The promise – and limitations – of outsourcing

Companies are increasingly turning to outsourcing to control overhead costs – but with eyes wide open. Although 70% of CFOs report that they are outsourcing one or more processes, outsourcing to either a domestic or offshore service provider does not top most CFOs' cost reduction agenda. Less than a quarter of responding companies strongly emphasize outsourcing, and only 5% give it a very strong emphasis.

The overhead functions most often outsourced are IT (84%), HR (58%), Facilities (51%) and Finance (36%). With the exception of IT, however, functions are almost never outsourced in their entirety. For example, while 54% of companies outsource some of their HR functions, only 4% outsource most of their HR functions.

Interestingly, outsourcing is more prevalent in Europe (71%) and Asia/Pacific (78%) than in North America (61%). Small companies are slightly more likely to outsource; 72% of companies studied with revenues of less than $1 billion use outsourcing, compared to 67% of companies with revenues greater than $10 billion.

Most CFOs (67%) are “satisfied” that their outsourcing efforts have met initial expectations, citing better service levels (36%), access to best practices and process improvements (35%) and lower costs (33%). However, only 4% of respondents report being “very satisfied.”

Offshoring – sending business processes to countries with lower service costs – has been met with more skepticism. Of the companies that have resisted offshoring, only a small number have been influenced by political sensitivities (8%) or bad press (6%). The most common concerns about offshoring are the risks to service quality (37%), doubts that claimed savings will materialize (31%), and concerns about disruptions to operations (23%). More than half (53%) of CFOs consider these hurdles to be highly significant. When asked what functions they would likely or very likely offshore, IT heads the list (43%), followed by finance (22%) and purchasing (19%).

“Companies appear to be adopting a more measured approach to offshoring. They view it as one arrow in their quiver, rather than a silver bullet,” said Couto. “CFOs understand that worldwide sourcing of white collar jobs from distant locations is a vastly complex undertaking and that there are significant performance risks that need to be managed from the get-go.”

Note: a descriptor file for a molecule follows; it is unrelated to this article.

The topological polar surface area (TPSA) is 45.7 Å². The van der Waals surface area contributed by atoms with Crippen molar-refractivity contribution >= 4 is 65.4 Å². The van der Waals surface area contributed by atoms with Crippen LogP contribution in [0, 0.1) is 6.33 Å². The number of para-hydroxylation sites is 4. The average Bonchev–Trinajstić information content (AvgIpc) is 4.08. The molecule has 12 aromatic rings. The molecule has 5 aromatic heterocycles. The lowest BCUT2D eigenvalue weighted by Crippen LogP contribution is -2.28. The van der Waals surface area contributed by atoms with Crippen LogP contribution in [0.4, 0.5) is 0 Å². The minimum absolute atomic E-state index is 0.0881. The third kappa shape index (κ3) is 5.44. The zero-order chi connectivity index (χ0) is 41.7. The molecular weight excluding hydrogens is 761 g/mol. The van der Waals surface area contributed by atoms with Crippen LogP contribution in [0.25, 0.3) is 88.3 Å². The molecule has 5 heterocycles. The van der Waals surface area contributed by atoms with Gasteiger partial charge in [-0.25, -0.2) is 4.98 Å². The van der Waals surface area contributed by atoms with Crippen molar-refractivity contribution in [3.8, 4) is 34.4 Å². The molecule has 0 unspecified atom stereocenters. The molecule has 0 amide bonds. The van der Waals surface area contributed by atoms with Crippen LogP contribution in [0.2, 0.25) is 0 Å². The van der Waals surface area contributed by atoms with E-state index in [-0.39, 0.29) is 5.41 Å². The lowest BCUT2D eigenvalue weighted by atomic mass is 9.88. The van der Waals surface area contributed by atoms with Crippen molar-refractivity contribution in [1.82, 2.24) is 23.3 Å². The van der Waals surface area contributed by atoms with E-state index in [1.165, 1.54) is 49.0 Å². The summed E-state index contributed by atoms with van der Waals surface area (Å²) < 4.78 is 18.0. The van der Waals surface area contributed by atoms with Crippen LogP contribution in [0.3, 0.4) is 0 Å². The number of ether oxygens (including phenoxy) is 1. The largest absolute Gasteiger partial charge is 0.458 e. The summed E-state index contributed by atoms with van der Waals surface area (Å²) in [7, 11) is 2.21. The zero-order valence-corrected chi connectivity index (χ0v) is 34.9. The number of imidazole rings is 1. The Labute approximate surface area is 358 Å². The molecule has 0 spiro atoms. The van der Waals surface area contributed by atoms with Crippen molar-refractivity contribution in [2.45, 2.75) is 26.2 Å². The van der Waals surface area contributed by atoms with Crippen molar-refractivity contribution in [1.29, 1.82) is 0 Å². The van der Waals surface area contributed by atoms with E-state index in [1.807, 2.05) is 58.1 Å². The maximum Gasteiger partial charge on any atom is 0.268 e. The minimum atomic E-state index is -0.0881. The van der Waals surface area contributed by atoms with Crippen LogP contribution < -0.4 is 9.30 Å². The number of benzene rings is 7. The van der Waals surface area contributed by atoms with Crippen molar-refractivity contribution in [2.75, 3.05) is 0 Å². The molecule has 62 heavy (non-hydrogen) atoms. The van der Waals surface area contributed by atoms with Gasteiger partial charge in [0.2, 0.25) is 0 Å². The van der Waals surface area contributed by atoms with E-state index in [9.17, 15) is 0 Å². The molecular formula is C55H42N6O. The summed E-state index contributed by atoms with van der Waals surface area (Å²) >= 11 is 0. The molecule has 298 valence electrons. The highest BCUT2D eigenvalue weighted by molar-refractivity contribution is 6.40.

Other solutions

A shared service model is seen as a way to increase efficiency. Nearly four of five companies surveyed (78%) have implemented some form of shared services, by consolidating the delivery of support services. Of the companies that have tried the shared services approach, over two-thirds (68%) are satisfied or very satisfied with initial results.

In addition, CEO participation helps companies achieve long-term G&A; improvements, the study found. The involvement and support of the CEO contributes more to sustaining efficiency improvements (65%) than any other factor. Other methods to sustain improvements include providing incentives to meet objectives (43%) and strict zero-base budgeting (27%).

“Senior executives need to look beyond immediate obstacles and define the role that internal services can play in business unit performance,” said Booz Allen Senior Vice President Gary Neilson. “The role of the CFO is clearly changing from the historic role of business analyst to the new role of business partner and catalyst for change.”